# Very confused about imdata matrix index order

Dear,
I am working in python. I am very confused about the index ordering in the matrix I do pass to imdata.
I do have a numpy array named `matrix`, with indexes [x,y,z] that I pass to a `vtkImageData` with:

``````imdata = vtk.vtkImageData()
depthArray = numpy_support.numpy_to_vtk(
matrix.ravel(), deep=True,
array_type=numpy_support.get_vtk_array_type(matriz.dtype)
)
imdata.SetDimensions( matrix.shape,matrix.shape,matrix.shape)
imdata.SetSpacing(1,1,1)
imdata.GetPointData().SetScalars(depthArray)
``````

but when I plot it, it looks rotated in space. I guess the ordering [x,y,z] in the matrix is not correct. Is it ok?

Is x,y,z the correct index order for other functions?

Regards,
Daniel

For an array (or matrix), the indexing is [row, col] for two dimensions, or [slice, row, col] for three dimensions.

Consider the following code, where `a[1,0]` means row=1, col=0:

``````>>> import numpy as np
>>> np.array([[1,2],[3,4]])
array([[1, 2],
[3, 4]])
>>> a = np.array([[1,2],[3,4]])
>>> a[1,0]
3
``````

Since arrays are indexed as [slice,row,col] and slice=z, row=y, col=x it is natural that, if the array stores an image, we index the array as follows:

``````>>> a[Z, Y, X] # 3D
>>> b[Y, X] # 2D
``````

Here is the best way to think about it: the order of the indexes is according to the type of object the data is stored in. A numpy array has an ‘array-style’ interface, and is indexed by [row, col] or [slice, row, col]. A vtkImageData has an ‘image-style’ interface, and is indexed by (x, y) or (x, y, z). So that is how VTK works.

You have to be extra-careful when using python image libraries like nibabel, because they transpose the array in order to use image-style indexing with the arrays. In other words, they use ‘row=x’ and "col=y’ which seems unnatural to me.

2 Likes

Thanks!

And the order in commands is like:
VtkImageData.SetSpacing(x,y,z)
?

I guess I do have a mess with `numpy.meshgrid` which I use to generate values for the matrix calculations.

Regards,
Daniel

Yes.

The vtkImageData index order is (x,y,z).
The numpy array index order is [row, col] or [slice, row, col].

So when data is moved from a numpy array into a vtkImageData, the index order might change.
The indexing order is determined by the container’s interface.

1 Like

Thanks again!

In numpy’s terms, VTK expects Fortran-order, while numpy defaults to C-order for its memory layout.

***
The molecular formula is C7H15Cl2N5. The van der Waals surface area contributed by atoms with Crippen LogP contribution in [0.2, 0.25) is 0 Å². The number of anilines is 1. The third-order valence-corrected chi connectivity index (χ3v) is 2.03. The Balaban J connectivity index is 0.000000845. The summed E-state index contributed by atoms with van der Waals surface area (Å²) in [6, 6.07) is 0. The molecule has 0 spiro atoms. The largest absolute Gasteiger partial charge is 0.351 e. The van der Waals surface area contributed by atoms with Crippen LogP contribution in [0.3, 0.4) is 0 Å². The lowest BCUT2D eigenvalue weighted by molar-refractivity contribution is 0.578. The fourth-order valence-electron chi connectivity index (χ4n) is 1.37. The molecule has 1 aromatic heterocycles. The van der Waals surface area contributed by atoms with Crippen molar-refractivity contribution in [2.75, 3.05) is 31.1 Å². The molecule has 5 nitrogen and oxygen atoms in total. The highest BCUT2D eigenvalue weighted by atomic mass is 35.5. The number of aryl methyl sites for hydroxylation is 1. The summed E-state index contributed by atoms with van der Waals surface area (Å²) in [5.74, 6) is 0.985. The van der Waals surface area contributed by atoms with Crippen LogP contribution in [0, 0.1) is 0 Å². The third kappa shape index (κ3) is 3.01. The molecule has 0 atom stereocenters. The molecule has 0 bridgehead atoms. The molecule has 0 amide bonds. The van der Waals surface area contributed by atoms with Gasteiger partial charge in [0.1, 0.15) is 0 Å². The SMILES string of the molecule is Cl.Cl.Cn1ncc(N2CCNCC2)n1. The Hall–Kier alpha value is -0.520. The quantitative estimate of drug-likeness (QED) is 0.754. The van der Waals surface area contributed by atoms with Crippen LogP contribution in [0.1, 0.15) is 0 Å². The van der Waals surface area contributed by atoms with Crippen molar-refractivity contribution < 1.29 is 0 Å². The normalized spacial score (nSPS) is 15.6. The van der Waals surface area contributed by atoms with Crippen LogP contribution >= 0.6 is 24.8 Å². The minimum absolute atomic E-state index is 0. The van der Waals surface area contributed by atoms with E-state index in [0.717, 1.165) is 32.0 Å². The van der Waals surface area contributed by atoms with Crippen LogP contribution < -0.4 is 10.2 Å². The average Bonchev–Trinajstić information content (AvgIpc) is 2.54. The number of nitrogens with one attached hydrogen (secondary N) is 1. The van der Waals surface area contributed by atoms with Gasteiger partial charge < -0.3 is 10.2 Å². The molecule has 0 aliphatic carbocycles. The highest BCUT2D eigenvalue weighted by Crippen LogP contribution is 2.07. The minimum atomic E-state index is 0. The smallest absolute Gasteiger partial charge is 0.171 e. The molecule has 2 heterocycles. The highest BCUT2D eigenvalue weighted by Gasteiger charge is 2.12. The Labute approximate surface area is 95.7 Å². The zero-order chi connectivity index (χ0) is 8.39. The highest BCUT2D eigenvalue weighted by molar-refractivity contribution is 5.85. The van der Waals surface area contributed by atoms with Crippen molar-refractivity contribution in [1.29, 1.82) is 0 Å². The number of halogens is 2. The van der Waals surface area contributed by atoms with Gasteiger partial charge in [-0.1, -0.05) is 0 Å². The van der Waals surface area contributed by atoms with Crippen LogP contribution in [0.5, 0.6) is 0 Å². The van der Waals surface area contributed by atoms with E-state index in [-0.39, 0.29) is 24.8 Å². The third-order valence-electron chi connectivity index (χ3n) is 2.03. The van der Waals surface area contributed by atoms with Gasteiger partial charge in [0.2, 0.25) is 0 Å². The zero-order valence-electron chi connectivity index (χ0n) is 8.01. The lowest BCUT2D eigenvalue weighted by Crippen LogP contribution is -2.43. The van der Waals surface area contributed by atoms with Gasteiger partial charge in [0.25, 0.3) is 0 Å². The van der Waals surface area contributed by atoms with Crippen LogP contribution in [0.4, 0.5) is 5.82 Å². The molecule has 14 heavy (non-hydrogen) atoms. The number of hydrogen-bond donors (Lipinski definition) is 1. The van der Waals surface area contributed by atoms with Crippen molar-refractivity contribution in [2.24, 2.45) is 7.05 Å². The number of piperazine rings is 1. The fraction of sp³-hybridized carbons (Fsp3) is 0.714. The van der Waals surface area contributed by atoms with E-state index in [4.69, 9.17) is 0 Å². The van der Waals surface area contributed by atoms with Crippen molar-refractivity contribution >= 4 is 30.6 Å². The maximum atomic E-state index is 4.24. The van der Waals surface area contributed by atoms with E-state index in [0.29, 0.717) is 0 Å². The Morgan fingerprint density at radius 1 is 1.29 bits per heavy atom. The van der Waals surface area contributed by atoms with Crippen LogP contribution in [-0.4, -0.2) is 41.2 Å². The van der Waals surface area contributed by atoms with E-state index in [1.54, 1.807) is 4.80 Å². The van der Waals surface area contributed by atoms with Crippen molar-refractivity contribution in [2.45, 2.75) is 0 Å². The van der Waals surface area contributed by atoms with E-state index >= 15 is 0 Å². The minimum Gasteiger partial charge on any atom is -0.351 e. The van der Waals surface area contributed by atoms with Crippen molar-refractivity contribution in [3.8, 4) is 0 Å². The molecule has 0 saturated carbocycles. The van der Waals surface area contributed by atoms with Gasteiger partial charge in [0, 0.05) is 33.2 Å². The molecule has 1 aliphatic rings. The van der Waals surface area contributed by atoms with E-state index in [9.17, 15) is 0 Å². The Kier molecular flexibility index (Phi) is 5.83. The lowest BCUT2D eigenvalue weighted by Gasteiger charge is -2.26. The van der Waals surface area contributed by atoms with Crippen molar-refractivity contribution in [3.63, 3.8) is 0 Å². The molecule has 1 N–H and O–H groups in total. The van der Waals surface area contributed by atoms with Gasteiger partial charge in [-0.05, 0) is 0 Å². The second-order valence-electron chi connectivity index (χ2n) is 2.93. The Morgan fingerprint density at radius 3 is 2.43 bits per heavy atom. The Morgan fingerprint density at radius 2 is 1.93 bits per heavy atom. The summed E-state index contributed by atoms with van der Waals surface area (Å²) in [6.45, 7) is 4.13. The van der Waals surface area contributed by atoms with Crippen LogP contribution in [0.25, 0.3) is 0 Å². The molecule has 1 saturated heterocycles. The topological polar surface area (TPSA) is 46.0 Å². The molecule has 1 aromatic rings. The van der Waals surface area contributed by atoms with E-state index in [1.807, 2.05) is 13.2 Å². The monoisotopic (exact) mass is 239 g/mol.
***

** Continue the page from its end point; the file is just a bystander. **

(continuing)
I typically use `np.meshgrid` with `indexing='ij'`, and pass `order='F'` when reshaping the data to VTK format (`matrix.ravel(order='F')` in your example).
A full example can be found here:

1 Like

VTK (and ITK) always use C-contiguous memory layout. I think you are confusing index ordering and memory ordering.

Calling matrix.ravel(order=‘F’) on a C-contiguous numpy array will generate a transposed copy of the data. It’s an inefficient way of dealing with the difference in index ordering, so I would not recommend it.

As I tried to explain in my earlier posts, the issue is differences in interface (not memory order). Since vtkImageData was created for people who work with 3D graphics, the most natural index ordering is (image column, image row, image slice). Numpy was originally created for linear algebra, so its interface uses [matrix row, matrix column] with the possibility of additional indices either before or after. So I’ll repeat myself like a broken record: the difference in index order between VTK and numpy is due to a difference in interface rather than a difference in the memory order of the data.

I think a lot of the confusion arises because numpy is very flexible and very abstract. When you store an image in a numpy array, you get to choose whether the numpy indices correspond to [x,y,z] or [z,y,x] or even [y,z,x]. And you can also, separately, choose the memory order by choosing the strides. VTK offers no such flexibility, since vtkImageData is always (x,y,z) and always C-contiguous.

If you really want to use [x,y,z] ordering with numpy and smoothly transition your numpy arrays into vtkImageData without doing extra copies of the data, your best bet is to keep all your numpy arrays F-contiguous. My own preference, however, is to is to use C-contiguous numpy arrays and index them with [z,y,x].

Edit: On ITK discourse I saw a useful link about coordinate conventions in scikit-image. The recommendations on that page are also useful for people who want to use numpy and VTK.

2 Likes

Thanks! My problem was the order in numpy.meshgrid, I was generating the image in a different orientation that the needed